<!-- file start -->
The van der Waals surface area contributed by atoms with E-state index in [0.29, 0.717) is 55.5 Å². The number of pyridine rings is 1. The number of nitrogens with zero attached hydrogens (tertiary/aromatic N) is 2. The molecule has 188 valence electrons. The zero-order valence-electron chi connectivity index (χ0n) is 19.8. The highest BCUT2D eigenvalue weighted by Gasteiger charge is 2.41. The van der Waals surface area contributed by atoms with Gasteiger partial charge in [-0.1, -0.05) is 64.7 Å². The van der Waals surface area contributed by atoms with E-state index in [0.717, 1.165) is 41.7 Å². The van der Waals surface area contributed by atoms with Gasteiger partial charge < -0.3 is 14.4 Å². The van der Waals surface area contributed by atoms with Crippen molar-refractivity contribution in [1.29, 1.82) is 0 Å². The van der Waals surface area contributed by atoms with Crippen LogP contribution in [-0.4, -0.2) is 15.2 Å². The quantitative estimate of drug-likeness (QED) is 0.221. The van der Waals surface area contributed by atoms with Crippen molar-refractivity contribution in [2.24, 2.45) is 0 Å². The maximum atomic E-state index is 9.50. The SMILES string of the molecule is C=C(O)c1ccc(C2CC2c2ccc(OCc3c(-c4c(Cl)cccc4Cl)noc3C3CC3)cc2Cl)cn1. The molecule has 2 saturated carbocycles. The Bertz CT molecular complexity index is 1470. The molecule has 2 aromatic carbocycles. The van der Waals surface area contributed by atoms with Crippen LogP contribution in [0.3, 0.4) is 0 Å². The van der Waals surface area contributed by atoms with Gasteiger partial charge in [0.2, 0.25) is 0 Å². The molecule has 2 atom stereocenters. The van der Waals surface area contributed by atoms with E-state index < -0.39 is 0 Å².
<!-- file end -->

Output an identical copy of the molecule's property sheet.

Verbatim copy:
The van der Waals surface area contributed by atoms with E-state index in [0.29, 0.717) is 55.5 Å². The number of pyridine rings is 1. The number of nitrogens with zero attached hydrogens (tertiary/aromatic N) is 2. The molecule has 188 valence electrons. The zero-order valence-electron chi connectivity index (χ0n) is 19.8. The highest BCUT2D eigenvalue weighted by Gasteiger charge is 2.41. The van der Waals surface area contributed by atoms with Gasteiger partial charge in [-0.1, -0.05) is 64.7 Å². The van der Waals surface area contributed by atoms with E-state index in [0.717, 1.165) is 41.7 Å². The van der Waals surface area contributed by atoms with Gasteiger partial charge < -0.3 is 14.4 Å². The van der Waals surface area contributed by atoms with Crippen molar-refractivity contribution in [1.29, 1.82) is 0 Å². The van der Waals surface area contributed by atoms with Crippen LogP contribution in [-0.4, -0.2) is 15.2 Å². The quantitative estimate of drug-likeness (QED) is 0.221. The van der Waals surface area contributed by atoms with Crippen molar-refractivity contribution in [2.24, 2.45) is 0 Å². The maximum atomic E-state index is 9.50. The SMILES string of the molecule is C=C(O)c1ccc(C2CC2c2ccc(OCc3c(-c4c(Cl)cccc4Cl)noc3C3CC3)cc2Cl)cn1. The molecule has 2 saturated carbocycles. The Bertz CT molecular complexity index is 1470. The molecule has 2 aromatic carbocycles. The van der Waals surface area contributed by atoms with Crippen LogP contribution in [0.3, 0.4) is 0 Å². The van der Waals surface area contributed by atoms with Gasteiger partial charge in [0.2, 0.25) is 0 Å². The molecule has 2 atom stereocenters. The van der Waals surface area contributed by atoms with E-state index < -0.39 is 0 Å².